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Figure 4. Effect of CuII(atsm) on TDP-43, HuR and kinase phosphorylation.

Graphs show densitometric analysis of altered protein expression or phosphorylation from two-three separate experiments relative to loading controls. A: Cells were treated with 1 mM paraquat overnight in the presence or absence of 20 µM SP600125, 1 µM CuII(atsm) or 1 µM CuCl2 and immunoblotted for TDP-43 or HuR. B–C: Cells were treated for 2 hr with paraquat in the presence or absence of 1 µM CuII(atsm), 1 µM CuCl2 or 10 µM PD98059 (ERK inhibitor). Cells were immunoblotted for phospho-ERK (p-ERK), total ERK, phospho-JNK (p-JNK) and total JNK. D–E: Cells were treated overnight with paraquat in the presence or absence of 1 µM CuII(atsm), 1 µM CuCl2 or 10 µM PD98059 (ERK inhibitor). Cells were immunoblotted for phospho-ERK (p-ERK), total ERK, phospho-JNK (p-JNK) and total JNK. F: Effect of CuCl2 on ERK and JNK phosphorylation. Cells were treated overnight with 1 mM paraquat or paraquat plus 100 µM CuCl2 and cells were examined for expression ERK and JNK phosphorylation. G: HeLa cells were treated for 1 hr with 500 µM sodium arsenite in presence or absence of 1 µM CuII(atsm). Cells were immunoblotted for phospho-ERK (p-ERK), total ERK, phospho-JNK (p-JNK) and total JNK. *p<0.05 compared to untreated control. **p<0.05 compared to treatment alone.

https://doi.org/10.1371/journal.pone.0042277.g004

Immunofluorescence Analysis

SH-SY5Y cells were grown on 15 mm diameter coverslips and treated as indicated. Cells were fixed with 4% w/v paraformaldehyde in PBS for 30 min and permeabilized with 90% chilled methanol for 5 min. After blocking for 1 hr with 10% normal goat serum, cells were incubated with primary antibody (for total TDP-43 (1∶1,500), ubiquitin (1∶150) or HuR (1∶50), for 2 hr at room temperature or overnight at 4°C. This was followed by labeling with secondary AlexaFluor or FITC goat anti-mouse or anti-rabbit antisera at 1∶500 for 2 hr at room temperature or overnight at 4°C. After washing, the coverslips were incubated with DAPI at 0.5 ng/ml for 5 min and analyzed using a Leica inverted microscope with Zeiss Axiocam digital camera. Images shown are representative of multiple fields and triplicate coverslips per experiment. TDP-43 and HuR-positive stress granules (SGs) were counted in cultures where indicated. A minimum of 500 cells was counted across multiple fields of view (and multiple coverslips) for each treatment. The number of TDP-43 and HuR-positive SGs were counted in these cells. The total number of cells was divided by the total number of SGs to provide a measure of mean SGs per cell. SGs were not observed in untreated cells.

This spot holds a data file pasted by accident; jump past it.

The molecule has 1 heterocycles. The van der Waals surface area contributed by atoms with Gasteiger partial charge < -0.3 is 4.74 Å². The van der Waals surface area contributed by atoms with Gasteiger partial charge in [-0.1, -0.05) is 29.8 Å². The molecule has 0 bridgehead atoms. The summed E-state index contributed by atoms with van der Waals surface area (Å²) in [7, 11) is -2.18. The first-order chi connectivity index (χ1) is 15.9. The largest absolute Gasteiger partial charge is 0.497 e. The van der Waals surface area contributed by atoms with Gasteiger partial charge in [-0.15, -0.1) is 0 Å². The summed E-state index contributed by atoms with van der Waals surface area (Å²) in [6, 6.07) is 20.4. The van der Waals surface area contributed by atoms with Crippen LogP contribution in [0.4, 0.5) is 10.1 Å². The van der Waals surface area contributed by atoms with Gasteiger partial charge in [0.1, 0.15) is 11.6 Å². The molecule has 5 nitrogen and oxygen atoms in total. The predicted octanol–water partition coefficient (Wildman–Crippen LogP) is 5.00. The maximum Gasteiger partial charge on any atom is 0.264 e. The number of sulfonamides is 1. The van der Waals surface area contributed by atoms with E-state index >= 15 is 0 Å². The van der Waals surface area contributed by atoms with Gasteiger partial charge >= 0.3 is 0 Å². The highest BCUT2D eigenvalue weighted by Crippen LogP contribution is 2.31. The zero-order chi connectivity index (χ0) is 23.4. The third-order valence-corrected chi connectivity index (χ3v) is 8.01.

Preparation of TDP-43 Plasmids

Plasmid DNA corresponding to GFP-tagged full-length wild-type (WT) TDP-43 (pEGFP-TDP WT) and the C-terminal fragment of TDP-43, (pEGFP-TDP 219–414) or empty expression vector pEGFP-C1 were prepared as described by Nonaka et. al. [14], [22]. Briefly, plasmid DNA was used to transform MAX Efficiency® DH5α™ Competent Cells (Invitrogen, Mount Waverley, Victoria, Australia) as described by the manufacturer. Transformants were grown and colonies were picked based on kanamycin-resistance and grown in liquid culture for subsequent plasmid purification. DNA was purified using the Wizard® Plus Midiprep DNA Purification System (Promega Corporation) as per manufacturer’s instructions. DNA was quantified and TDP-43 inserts were identified positively by digestion with BamHI and XhoI.